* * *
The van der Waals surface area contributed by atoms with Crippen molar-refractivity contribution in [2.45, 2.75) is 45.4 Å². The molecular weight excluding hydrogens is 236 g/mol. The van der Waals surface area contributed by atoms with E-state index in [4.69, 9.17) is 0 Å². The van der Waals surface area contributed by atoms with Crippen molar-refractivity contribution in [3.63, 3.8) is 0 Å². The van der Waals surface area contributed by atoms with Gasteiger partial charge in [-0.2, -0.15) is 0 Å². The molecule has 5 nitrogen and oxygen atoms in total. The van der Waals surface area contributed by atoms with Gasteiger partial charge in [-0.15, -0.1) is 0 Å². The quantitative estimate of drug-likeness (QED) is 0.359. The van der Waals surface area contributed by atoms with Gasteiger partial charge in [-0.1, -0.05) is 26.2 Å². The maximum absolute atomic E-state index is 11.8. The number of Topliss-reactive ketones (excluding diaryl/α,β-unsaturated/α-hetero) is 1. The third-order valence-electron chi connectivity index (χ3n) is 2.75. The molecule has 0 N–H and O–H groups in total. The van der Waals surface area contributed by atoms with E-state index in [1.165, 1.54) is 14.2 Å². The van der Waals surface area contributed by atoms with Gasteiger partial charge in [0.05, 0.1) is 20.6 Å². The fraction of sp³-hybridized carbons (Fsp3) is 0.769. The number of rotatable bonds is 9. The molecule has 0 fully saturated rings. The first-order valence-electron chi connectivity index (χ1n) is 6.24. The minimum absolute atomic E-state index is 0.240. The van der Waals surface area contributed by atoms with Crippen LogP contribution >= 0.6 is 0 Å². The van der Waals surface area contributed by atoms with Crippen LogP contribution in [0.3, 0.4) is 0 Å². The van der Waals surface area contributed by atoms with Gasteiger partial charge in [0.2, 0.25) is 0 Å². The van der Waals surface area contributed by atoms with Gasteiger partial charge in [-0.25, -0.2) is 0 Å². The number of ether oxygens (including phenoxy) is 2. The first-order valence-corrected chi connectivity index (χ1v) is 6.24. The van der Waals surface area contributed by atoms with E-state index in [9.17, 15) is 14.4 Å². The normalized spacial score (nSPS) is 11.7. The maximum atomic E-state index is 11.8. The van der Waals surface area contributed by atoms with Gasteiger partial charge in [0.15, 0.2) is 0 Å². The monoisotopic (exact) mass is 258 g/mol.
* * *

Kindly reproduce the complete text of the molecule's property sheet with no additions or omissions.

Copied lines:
The van der Waals surface area contributed by atoms with Crippen molar-refractivity contribution in [2.45, 2.75) is 45.4 Å². The molecular weight excluding hydrogens is 236 g/mol. The van der Waals surface area contributed by atoms with E-state index in [4.69, 9.17) is 0 Å². The van der Waals surface area contributed by atoms with Crippen molar-refractivity contribution in [3.63, 3.8) is 0 Å². The van der Waals surface area contributed by atoms with Gasteiger partial charge in [-0.2, -0.15) is 0 Å². The molecule has 5 nitrogen and oxygen atoms in total. The van der Waals surface area contributed by atoms with Gasteiger partial charge in [-0.15, -0.1) is 0 Å². The quantitative estimate of drug-likeness (QED) is 0.359. The van der Waals surface area contributed by atoms with Gasteiger partial charge in [-0.1, -0.05) is 26.2 Å². The maximum absolute atomic E-state index is 11.8. The number of Topliss-reactive ketones (excluding diaryl/α,β-unsaturated/α-hetero) is 1. The third-order valence-electron chi connectivity index (χ3n) is 2.75. The molecule has 0 N–H and O–H groups in total. The van der Waals surface area contributed by atoms with E-state index in [1.165, 1.54) is 14.2 Å². The van der Waals surface area contributed by atoms with Gasteiger partial charge in [0.05, 0.1) is 20.6 Å². The fraction of sp³-hybridized carbons (Fsp3) is 0.769. The number of rotatable bonds is 9. The molecule has 0 fully saturated rings. The first-order valence-electron chi connectivity index (χ1n) is 6.24. The minimum absolute atomic E-state index is 0.240. The van der Waals surface area contributed by atoms with Crippen LogP contribution >= 0.6 is 0 Å². The van der Waals surface area contributed by atoms with Crippen LogP contribution in [0.3, 0.4) is 0 Å². The van der Waals surface area contributed by atoms with Gasteiger partial charge in [0.2, 0.25) is 0 Å². The van der Waals surface area contributed by atoms with Gasteiger partial charge in [-0.25, -0.2) is 0 Å². The number of ether oxygens (including phenoxy) is 2. The first-order valence-corrected chi connectivity index (χ1v) is 6.24. The van der Waals surface area contributed by atoms with E-state index in [9.17, 15) is 14.4 Å². The normalized spacial score (nSPS) is 11.7. The maximum atomic E-state index is 11.8. The van der Waals surface area contributed by atoms with Gasteiger partial charge in [0.15, 0.2) is 0 Å². The monoisotopic (exact) mass is 258 g/mol.